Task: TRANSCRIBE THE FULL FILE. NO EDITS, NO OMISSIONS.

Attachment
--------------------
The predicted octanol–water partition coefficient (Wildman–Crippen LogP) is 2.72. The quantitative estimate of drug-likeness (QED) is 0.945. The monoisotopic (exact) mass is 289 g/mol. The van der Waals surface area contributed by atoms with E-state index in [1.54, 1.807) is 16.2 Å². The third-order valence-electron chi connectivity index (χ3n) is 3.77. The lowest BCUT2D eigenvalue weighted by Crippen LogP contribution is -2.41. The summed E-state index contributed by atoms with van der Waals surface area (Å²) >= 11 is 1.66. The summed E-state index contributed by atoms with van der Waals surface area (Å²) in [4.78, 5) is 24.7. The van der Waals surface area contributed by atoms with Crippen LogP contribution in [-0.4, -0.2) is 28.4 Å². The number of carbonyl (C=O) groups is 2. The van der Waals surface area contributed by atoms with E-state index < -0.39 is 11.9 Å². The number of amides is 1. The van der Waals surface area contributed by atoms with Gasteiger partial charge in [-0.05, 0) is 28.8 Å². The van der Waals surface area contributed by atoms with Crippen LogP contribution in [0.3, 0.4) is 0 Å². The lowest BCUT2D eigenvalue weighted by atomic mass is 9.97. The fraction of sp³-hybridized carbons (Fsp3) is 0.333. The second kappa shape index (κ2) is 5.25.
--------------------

The predicted octanol–water partition coefficient (Wildman–Crippen LogP) is 2.72. The quantitative estimate of drug-likeness (QED) is 0.945. The monoisotopic (exact) mass is 289 g/mol. The van der Waals surface area contributed by atoms with E-state index in [1.54, 1.807) is 16.2 Å². The third-order valence-electron chi connectivity index (χ3n) is 3.77. The lowest BCUT2D eigenvalue weighted by Crippen LogP contribution is -2.41. The summed E-state index contributed by atoms with van der Waals surface area (Å²) >= 11 is 1.66. The summed E-state index contributed by atoms with van der Waals surface area (Å²) in [4.78, 5) is 24.7. The van der Waals surface area contributed by atoms with Crippen LogP contribution in [-0.4, -0.2) is 28.4 Å². The number of carbonyl (C=O) groups is 2. The van der Waals surface area contributed by atoms with E-state index < -0.39 is 11.9 Å². The number of amides is 1. The van der Waals surface area contributed by atoms with Gasteiger partial charge in [-0.05, 0) is 28.8 Å². The van der Waals surface area contributed by atoms with Crippen LogP contribution in [0.3, 0.4) is 0 Å². The lowest BCUT2D eigenvalue weighted by atomic mass is 9.97. The fraction of sp³-hybridized carbons (Fsp3) is 0.333. The second kappa shape index (κ2) is 5.25.